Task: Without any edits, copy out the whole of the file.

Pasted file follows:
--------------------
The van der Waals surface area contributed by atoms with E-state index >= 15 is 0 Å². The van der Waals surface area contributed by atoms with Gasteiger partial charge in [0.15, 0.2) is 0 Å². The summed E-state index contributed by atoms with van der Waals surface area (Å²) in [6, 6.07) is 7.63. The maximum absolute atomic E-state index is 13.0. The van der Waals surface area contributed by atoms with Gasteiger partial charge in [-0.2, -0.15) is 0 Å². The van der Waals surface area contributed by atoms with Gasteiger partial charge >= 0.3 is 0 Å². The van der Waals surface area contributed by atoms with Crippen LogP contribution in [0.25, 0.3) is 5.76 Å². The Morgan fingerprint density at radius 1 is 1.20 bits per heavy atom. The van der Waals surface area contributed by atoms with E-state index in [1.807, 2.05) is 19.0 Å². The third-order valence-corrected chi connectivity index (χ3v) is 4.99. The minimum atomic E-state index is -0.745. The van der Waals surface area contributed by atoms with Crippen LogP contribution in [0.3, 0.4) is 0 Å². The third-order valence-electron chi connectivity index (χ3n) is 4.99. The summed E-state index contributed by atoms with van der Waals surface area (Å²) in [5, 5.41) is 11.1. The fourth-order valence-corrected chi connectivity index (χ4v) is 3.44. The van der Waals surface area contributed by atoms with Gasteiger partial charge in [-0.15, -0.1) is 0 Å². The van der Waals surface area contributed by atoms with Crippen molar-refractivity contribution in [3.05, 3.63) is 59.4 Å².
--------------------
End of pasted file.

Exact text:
The van der Waals surface area contributed by atoms with E-state index >= 15 is 0 Å². The van der Waals surface area contributed by atoms with Gasteiger partial charge in [0.15, 0.2) is 0 Å². The summed E-state index contributed by atoms with van der Waals surface area (Å²) in [6, 6.07) is 7.63. The maximum absolute atomic E-state index is 13.0. The van der Waals surface area contributed by atoms with Gasteiger partial charge in [-0.2, -0.15) is 0 Å². The van der Waals surface area contributed by atoms with Gasteiger partial charge >= 0.3 is 0 Å². The van der Waals surface area contributed by atoms with Crippen LogP contribution in [0.25, 0.3) is 5.76 Å². The Morgan fingerprint density at radius 1 is 1.20 bits per heavy atom. The van der Waals surface area contributed by atoms with E-state index in [1.807, 2.05) is 19.0 Å². The third-order valence-corrected chi connectivity index (χ3v) is 4.99. The minimum atomic E-state index is -0.745. The van der Waals surface area contributed by atoms with Crippen LogP contribution in [0.3, 0.4) is 0 Å². The third-order valence-electron chi connectivity index (χ3n) is 4.99. The summed E-state index contributed by atoms with van der Waals surface area (Å²) in [5, 5.41) is 11.1. The fourth-order valence-corrected chi connectivity index (χ4v) is 3.44. The van der Waals surface area contributed by atoms with Gasteiger partial charge in [-0.15, -0.1) is 0 Å². The van der Waals surface area contributed by atoms with Crippen molar-refractivity contribution in [3.05, 3.63) is 59.4 Å².